Table 9: 2022 QBI Deduction Thresholds

Taxpayer Type Threshold Amount Phase-in/Phase-out Amount
Married Individuals Filing Jointly $340,100 $440,100
Married Individuals Filing Separately $170,050 $220,050
All Other Returns $170,050 $220,050

Source: IRS

Federal Estate, Gift and Generation- Skipping Transfer Taxes

For 2022, the basic exclusion amount for estate and gift taxes will be $12,060,000. 

For 2022, the aggregate decrease in the value of qualified real property resulting from a special use valuation election will be $1,230,000. 

For 2022, the annual exclusion amount for gifts will be $16,000. 

For gifts to non-citizen spouses, for 2022, the annual exclusion amount will be $164,000.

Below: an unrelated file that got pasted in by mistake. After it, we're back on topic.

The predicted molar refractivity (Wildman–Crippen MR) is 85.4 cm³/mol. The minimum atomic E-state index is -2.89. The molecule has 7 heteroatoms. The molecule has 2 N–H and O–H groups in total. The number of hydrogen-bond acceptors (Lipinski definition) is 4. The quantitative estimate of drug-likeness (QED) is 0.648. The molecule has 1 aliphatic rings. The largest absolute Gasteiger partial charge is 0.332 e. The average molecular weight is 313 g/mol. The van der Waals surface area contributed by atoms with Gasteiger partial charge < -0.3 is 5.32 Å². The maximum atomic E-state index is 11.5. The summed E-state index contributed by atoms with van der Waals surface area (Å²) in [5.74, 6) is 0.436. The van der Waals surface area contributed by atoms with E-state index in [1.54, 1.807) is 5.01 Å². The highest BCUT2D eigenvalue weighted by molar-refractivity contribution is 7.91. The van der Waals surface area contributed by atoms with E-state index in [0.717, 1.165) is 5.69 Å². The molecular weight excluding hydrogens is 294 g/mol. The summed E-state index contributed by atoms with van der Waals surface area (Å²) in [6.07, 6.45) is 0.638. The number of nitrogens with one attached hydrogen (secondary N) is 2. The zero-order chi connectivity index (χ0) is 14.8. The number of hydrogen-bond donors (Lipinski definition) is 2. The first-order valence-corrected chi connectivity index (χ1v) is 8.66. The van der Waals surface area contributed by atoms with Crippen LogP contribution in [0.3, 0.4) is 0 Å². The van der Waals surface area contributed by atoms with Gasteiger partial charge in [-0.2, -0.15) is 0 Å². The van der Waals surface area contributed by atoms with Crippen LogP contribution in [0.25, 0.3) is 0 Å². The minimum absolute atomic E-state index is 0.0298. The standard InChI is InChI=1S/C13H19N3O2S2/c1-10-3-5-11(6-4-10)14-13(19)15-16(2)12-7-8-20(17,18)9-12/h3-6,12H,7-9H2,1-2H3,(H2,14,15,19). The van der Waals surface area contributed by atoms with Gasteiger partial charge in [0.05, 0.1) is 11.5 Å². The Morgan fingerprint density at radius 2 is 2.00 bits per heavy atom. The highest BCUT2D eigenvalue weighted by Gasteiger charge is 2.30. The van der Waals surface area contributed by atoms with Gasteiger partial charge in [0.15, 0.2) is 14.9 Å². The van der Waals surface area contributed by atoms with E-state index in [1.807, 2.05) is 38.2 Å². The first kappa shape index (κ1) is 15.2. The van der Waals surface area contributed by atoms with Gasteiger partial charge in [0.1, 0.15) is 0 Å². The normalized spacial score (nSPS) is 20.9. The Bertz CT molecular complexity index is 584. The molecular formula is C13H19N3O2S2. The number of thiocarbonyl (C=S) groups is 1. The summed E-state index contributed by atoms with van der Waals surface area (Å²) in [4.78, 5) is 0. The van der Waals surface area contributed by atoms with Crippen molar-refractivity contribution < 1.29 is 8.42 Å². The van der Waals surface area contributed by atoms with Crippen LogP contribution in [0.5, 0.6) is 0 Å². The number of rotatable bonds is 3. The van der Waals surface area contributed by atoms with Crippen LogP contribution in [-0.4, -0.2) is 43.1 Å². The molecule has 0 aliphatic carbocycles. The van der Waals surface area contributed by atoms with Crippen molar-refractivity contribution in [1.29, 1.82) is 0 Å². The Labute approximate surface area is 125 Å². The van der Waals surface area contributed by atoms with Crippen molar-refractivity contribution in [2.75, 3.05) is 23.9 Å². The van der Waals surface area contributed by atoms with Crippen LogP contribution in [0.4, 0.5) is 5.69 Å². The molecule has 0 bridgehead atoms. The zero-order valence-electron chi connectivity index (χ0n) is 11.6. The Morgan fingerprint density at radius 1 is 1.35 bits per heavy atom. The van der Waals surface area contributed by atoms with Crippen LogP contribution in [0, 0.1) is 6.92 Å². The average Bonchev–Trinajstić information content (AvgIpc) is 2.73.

For 2022, the GST Exemption will be $12,060,000.

For 2022 a United States person must report foreign gifts received from certain foreign persons if the aggregate value of gifts received in the taxable year exceeds $17,339.

Retirement Plan Limits

Inflation adjustments for many qualified retirement plans and accounts are found in Notice 2021-61.

Below are selected inflation adjustments. For specific inflation adjustments not included in this alert, refer to Notice 2021-61.

For 2022, the deductible amount for contributions to IRAs and Roth IRAs remains $6,000. For taxpayers aged 50 years and older, the $1,000 deductible catchup contribution remains the same.

For 2022, basic deferral amounts for employer provided 401(k), 403(b) and many 457 plans will increase to $20,500. 

For taxpayers age 50 years and older, the additional catchup contribution limit remains $6,500. The overall limit for contributions to an employer provided 401(k) plan (which includes employer contributions) increases to $61,000.